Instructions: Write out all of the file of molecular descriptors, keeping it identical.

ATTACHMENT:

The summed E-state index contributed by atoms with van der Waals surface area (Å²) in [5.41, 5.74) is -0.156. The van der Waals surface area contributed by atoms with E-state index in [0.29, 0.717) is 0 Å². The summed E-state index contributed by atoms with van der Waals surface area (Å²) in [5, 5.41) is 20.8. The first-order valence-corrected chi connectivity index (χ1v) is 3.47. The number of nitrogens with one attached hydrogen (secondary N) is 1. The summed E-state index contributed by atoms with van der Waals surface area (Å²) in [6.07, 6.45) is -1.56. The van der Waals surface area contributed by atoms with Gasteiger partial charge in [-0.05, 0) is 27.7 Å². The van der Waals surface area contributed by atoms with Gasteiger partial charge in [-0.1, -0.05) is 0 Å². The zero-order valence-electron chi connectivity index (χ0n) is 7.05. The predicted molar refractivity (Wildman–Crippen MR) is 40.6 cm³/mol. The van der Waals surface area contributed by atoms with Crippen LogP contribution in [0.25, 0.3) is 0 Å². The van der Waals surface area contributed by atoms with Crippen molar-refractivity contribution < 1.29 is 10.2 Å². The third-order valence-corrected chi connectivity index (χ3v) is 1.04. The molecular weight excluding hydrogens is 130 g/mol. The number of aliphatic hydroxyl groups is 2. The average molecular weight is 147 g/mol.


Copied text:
The summed E-state index contributed by atoms with van der Waals surface area (Å²) in [5.41, 5.74) is -0.156. The van der Waals surface area contributed by atoms with E-state index in [0.29, 0.717) is 0 Å². The summed E-state index contributed by atoms with van der Waals surface area (Å²) in [5, 5.41) is 20.8. The first-order valence-corrected chi connectivity index (χ1v) is 3.47. The number of nitrogens with one attached hydrogen (secondary N) is 1. The summed E-state index contributed by atoms with van der Waals surface area (Å²) in [6.07, 6.45) is -1.56. The van der Waals surface area contributed by atoms with Gasteiger partial charge in [-0.05, 0) is 27.7 Å². The van der Waals surface area contributed by atoms with Gasteiger partial charge in [-0.1, -0.05) is 0 Å². The zero-order valence-electron chi connectivity index (χ0n) is 7.05. The predicted molar refractivity (Wildman–Crippen MR) is 40.6 cm³/mol. The van der Waals surface area contributed by atoms with Crippen LogP contribution in [0.25, 0.3) is 0 Å². The van der Waals surface area contributed by atoms with Crippen molar-refractivity contribution < 1.29 is 10.2 Å². The third-order valence-corrected chi connectivity index (χ3v) is 1.04. The molecular weight excluding hydrogens is 130 g/mol. The number of aliphatic hydroxyl groups is 2. The average molecular weight is 147 g/mol.